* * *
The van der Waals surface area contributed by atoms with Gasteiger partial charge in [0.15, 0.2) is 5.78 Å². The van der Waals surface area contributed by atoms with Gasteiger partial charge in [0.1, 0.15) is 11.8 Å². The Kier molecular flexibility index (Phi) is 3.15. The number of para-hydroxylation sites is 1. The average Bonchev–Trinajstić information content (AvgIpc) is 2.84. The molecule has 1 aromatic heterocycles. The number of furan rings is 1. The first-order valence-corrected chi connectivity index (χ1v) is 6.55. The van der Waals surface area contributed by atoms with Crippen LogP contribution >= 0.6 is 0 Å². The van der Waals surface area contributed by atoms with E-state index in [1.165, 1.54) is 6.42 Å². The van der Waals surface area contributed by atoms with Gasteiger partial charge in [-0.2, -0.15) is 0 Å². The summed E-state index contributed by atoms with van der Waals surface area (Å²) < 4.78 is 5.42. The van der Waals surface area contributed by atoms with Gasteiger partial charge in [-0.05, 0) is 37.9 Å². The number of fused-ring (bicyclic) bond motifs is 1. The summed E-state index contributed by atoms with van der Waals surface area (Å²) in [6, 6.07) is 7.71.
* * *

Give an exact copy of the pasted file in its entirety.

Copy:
The van der Waals surface area contributed by atoms with Gasteiger partial charge in [0.15, 0.2) is 5.78 Å². The van der Waals surface area contributed by atoms with Gasteiger partial charge in [0.1, 0.15) is 11.8 Å². The Kier molecular flexibility index (Phi) is 3.15. The number of para-hydroxylation sites is 1. The average Bonchev–Trinajstić information content (AvgIpc) is 2.84. The molecule has 1 aromatic heterocycles. The number of furan rings is 1. The first-order valence-corrected chi connectivity index (χ1v) is 6.55. The van der Waals surface area contributed by atoms with Crippen LogP contribution >= 0.6 is 0 Å². The van der Waals surface area contributed by atoms with E-state index in [1.165, 1.54) is 6.42 Å². The van der Waals surface area contributed by atoms with Gasteiger partial charge in [-0.2, -0.15) is 0 Å². The summed E-state index contributed by atoms with van der Waals surface area (Å²) < 4.78 is 5.42. The van der Waals surface area contributed by atoms with Gasteiger partial charge in [-0.05, 0) is 37.9 Å². The number of fused-ring (bicyclic) bond motifs is 1. The summed E-state index contributed by atoms with van der Waals surface area (Å²) in [6, 6.07) is 7.71.